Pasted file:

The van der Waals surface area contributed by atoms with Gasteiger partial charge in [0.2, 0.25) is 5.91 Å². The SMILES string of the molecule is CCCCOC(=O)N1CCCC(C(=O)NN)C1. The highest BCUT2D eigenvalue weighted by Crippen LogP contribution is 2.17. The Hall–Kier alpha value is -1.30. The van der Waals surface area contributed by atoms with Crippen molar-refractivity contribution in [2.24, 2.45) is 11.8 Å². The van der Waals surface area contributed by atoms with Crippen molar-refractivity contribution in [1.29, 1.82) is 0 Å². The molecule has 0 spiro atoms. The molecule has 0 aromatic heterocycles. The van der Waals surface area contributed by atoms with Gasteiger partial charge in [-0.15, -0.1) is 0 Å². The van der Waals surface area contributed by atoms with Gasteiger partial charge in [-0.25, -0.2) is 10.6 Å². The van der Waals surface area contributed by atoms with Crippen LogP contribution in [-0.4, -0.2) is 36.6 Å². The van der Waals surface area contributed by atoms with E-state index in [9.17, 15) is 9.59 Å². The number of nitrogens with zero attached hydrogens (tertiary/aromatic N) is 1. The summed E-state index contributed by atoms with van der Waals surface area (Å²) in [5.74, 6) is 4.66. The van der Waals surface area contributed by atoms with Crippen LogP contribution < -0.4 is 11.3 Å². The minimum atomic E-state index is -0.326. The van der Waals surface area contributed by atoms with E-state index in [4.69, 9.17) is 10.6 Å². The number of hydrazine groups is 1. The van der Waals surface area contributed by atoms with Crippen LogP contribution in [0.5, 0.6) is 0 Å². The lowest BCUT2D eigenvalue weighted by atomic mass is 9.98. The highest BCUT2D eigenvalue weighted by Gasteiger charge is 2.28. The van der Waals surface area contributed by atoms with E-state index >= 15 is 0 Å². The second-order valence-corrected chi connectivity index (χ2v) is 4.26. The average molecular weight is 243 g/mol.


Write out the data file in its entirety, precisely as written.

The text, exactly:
The van der Waals surface area contributed by atoms with Gasteiger partial charge in [0.2, 0.25) is 5.91 Å². The SMILES string of the molecule is CCCCOC(=O)N1CCCC(C(=O)NN)C1. The highest BCUT2D eigenvalue weighted by Crippen LogP contribution is 2.17. The Hall–Kier alpha value is -1.30. The van der Waals surface area contributed by atoms with Crippen molar-refractivity contribution in [2.24, 2.45) is 11.8 Å². The van der Waals surface area contributed by atoms with Crippen molar-refractivity contribution in [1.29, 1.82) is 0 Å². The molecule has 0 spiro atoms. The molecule has 0 aromatic heterocycles. The van der Waals surface area contributed by atoms with Gasteiger partial charge in [-0.15, -0.1) is 0 Å². The van der Waals surface area contributed by atoms with Gasteiger partial charge in [-0.25, -0.2) is 10.6 Å². The van der Waals surface area contributed by atoms with Crippen LogP contribution in [-0.4, -0.2) is 36.6 Å². The van der Waals surface area contributed by atoms with E-state index in [9.17, 15) is 9.59 Å². The number of nitrogens with zero attached hydrogens (tertiary/aromatic N) is 1. The summed E-state index contributed by atoms with van der Waals surface area (Å²) in [5.74, 6) is 4.66. The van der Waals surface area contributed by atoms with Crippen LogP contribution < -0.4 is 11.3 Å². The minimum atomic E-state index is -0.326. The van der Waals surface area contributed by atoms with E-state index in [4.69, 9.17) is 10.6 Å². The number of hydrazine groups is 1. The van der Waals surface area contributed by atoms with Crippen LogP contribution in [0.5, 0.6) is 0 Å². The lowest BCUT2D eigenvalue weighted by atomic mass is 9.98. The highest BCUT2D eigenvalue weighted by Gasteiger charge is 2.28. The van der Waals surface area contributed by atoms with E-state index >= 15 is 0 Å². The second-order valence-corrected chi connectivity index (χ2v) is 4.26. The average molecular weight is 243 g/mol.